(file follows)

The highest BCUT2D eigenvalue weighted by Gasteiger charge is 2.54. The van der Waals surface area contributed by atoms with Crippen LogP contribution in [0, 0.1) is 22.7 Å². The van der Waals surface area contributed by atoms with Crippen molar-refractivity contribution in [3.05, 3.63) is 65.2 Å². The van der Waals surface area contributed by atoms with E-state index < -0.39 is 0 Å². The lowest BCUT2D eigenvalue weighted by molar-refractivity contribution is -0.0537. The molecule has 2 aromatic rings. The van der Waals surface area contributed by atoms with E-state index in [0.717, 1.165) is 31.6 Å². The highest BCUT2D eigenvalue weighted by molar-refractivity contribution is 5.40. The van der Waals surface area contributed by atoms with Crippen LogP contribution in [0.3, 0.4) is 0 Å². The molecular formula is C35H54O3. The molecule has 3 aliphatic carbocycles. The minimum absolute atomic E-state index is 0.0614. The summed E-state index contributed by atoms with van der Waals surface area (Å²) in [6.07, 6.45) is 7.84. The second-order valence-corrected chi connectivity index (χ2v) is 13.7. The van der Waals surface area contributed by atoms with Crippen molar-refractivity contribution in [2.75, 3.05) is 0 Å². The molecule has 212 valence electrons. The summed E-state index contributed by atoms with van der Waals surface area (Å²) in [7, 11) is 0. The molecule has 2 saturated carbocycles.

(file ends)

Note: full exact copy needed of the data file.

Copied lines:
The highest BCUT2D eigenvalue weighted by Gasteiger charge is 2.54. The van der Waals surface area contributed by atoms with Crippen LogP contribution in [0, 0.1) is 22.7 Å². The van der Waals surface area contributed by atoms with Crippen molar-refractivity contribution in [3.05, 3.63) is 65.2 Å². The van der Waals surface area contributed by atoms with E-state index < -0.39 is 0 Å². The lowest BCUT2D eigenvalue weighted by molar-refractivity contribution is -0.0537. The molecule has 2 aromatic rings. The van der Waals surface area contributed by atoms with E-state index in [0.717, 1.165) is 31.6 Å². The highest BCUT2D eigenvalue weighted by molar-refractivity contribution is 5.40. The van der Waals surface area contributed by atoms with Crippen LogP contribution in [0.3, 0.4) is 0 Å². The molecular formula is C35H54O3. The molecule has 3 aliphatic carbocycles. The minimum absolute atomic E-state index is 0.0614. The summed E-state index contributed by atoms with van der Waals surface area (Å²) in [6.07, 6.45) is 7.84. The second-order valence-corrected chi connectivity index (χ2v) is 13.7. The van der Waals surface area contributed by atoms with Crippen molar-refractivity contribution in [2.75, 3.05) is 0 Å². The molecule has 212 valence electrons. The summed E-state index contributed by atoms with van der Waals surface area (Å²) in [7, 11) is 0. The molecule has 2 saturated carbocycles.